To clean up the baby diapers available in the marketplace, EWG surveyed more than 1,800 parents and caregivers to better understand what they know about diapers and what they want from these products.
What we found was surprising, even to us.
What is in your baby’s diaper?
Babies and toddlers wear, on average, 2,500 diapers a year. The components and chemicals that make these products are important.
Many people don’t know how baby diapers are made. Of the people who replied to our survey, almost all are concerned about the toxic substances used in these products.
Babies are particularly vulnerable to harm from chemicals. An infant’s exposure to chemicals is greater, pound for pound, than that of an adult. Their organs and systems are still developing, making them more vulnerable to damage from toxic chemicals.
Chemicals are more easily absorbed by a baby’s delicate skin. It is significantly thinner and more permeable than an adult’s. The skin near the genitals is even more susceptible to exposure to potentially harmful substances, especially those linked to cancer and endocrine disruption.
Almost 71 percent of survey respondents were unaware of chemicals found in diapers – dyes, chlorine, formaldehyde, pesticides, phthalates and other harmful substances.
In 2019, the French Agency for Food, Environmental and Occupational Health and Safety published a report that tested 23 diaper brands on the market and found more than 200 worrisome chemicals, some as toxic as dioxins, formaldehyde, polychlorinated biphenyls, furans and polycyclic aromatic hydrocarbons, or PAHs.
Almost 89 percent of the parents and caregivers who completed the survey were extremely concerned to learn chemicals of concern were detected in popular brands of diapers.
The bottom line: Most people don’t think the diapers they’re using on their children are safe.
Regulation of baby diapers
For the most part, baby diapers are unregulated, and most may not be safe.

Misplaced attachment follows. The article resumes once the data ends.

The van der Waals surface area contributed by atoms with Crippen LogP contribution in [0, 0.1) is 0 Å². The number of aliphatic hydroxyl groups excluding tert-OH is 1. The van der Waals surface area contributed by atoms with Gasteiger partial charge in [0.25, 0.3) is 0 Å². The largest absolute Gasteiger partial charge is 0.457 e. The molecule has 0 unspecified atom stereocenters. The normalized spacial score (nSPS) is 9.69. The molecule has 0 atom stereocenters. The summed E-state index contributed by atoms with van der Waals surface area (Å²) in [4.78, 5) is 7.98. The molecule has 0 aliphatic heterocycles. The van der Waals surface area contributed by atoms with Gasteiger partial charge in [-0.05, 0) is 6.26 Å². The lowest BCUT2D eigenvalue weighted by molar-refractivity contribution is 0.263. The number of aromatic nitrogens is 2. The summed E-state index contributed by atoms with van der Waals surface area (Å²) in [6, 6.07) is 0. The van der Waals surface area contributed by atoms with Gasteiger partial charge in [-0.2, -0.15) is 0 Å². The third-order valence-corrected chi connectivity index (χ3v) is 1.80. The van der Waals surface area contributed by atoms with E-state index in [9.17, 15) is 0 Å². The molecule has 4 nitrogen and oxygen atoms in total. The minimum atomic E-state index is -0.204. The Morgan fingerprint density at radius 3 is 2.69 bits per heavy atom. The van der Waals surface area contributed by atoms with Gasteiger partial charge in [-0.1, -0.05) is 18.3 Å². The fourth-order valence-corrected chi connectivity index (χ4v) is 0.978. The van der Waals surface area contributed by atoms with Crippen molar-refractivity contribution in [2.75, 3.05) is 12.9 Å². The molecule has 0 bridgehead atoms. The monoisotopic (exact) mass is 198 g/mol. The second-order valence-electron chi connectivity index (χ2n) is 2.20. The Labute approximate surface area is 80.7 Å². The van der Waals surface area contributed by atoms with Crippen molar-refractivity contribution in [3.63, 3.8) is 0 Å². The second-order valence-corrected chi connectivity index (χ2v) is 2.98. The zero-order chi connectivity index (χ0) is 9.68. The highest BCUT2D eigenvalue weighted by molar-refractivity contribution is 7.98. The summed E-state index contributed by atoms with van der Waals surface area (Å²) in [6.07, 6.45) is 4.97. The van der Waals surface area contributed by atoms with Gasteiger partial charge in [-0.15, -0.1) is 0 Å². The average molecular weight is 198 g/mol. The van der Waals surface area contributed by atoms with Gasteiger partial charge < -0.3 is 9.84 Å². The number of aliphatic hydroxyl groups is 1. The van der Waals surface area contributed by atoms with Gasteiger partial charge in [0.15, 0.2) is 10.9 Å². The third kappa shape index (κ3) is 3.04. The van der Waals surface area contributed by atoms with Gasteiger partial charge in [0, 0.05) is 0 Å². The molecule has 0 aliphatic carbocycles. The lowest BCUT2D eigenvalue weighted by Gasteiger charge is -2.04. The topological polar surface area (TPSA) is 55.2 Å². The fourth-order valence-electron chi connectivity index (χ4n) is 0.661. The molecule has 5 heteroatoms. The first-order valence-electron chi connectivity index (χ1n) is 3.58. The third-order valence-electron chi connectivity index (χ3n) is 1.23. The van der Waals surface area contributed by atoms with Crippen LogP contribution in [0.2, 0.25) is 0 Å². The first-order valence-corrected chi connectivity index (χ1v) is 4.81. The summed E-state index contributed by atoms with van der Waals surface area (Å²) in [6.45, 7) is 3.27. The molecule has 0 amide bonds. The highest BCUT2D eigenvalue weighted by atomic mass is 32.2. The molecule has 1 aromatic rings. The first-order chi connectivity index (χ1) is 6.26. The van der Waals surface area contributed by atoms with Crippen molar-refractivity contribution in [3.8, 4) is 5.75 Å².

Regulation of baby diapers needs to be strengthened, but the government has failed to act. The Consumer Product Safety Commission, which regulates baby diapers, does not require manufacturers to test materials or products for an array of worrisome chemicals or to disclose the ingredients. This was news to almost 70 percent of the caregivers surveyed.
Almost all parents want diaper manufacturers to disclose all the materials and chemicals used to fabricate baby diapers.
Seventy-one percent of people surveyed who are caring for an infant felt the diaper they were using was not safe for their baby’s health.
Several layers are used to form baby diapers. One or more chemicals are used in order for the diaper to change color when it comes into contact with urine. A change in the color of the diaper’s indicator alerts the caregiver that the diaper is wet.
PAHs can contaminate materials found in wetness indicators and are linked to reproductive issues, lower body weight and birth defects in mice. Almost 98 percent of the parents and caregivers who responded to the survey would be willing to forego these urine indicators on diapers.
The EWG VERIFIED™ solution
EWG VERIFIED™ Baby Diapers is filling that gap. To meet the rigorous standards required to earn the EWG VERIFIED mark, companies – and, we hope, policymakers – will need to improve how baby diapers are made.
The survey results highlight the importance of healthier ingredients and transparency, and the fact that consumers are desperate for this change.
From our years leading the clean beauty movement, one thing is clear to us. As consumers become more informed, markets will move to meet their needs and expectations.
EWG’s comprehensive Guide to Safer Diapers outlines what every parent or caregiver should know before buying another diaper.
When you buy an EWG VERIFIED diaper, you’ll know it meets our strictest standards for health and transparency, and is free from an extensive list of ingredients and materials linked to harm. Consumers are increasingly wary of products that do not disclose their ingredients. All diapers that bear the EWG VERIFIED mark must disclose what they contain.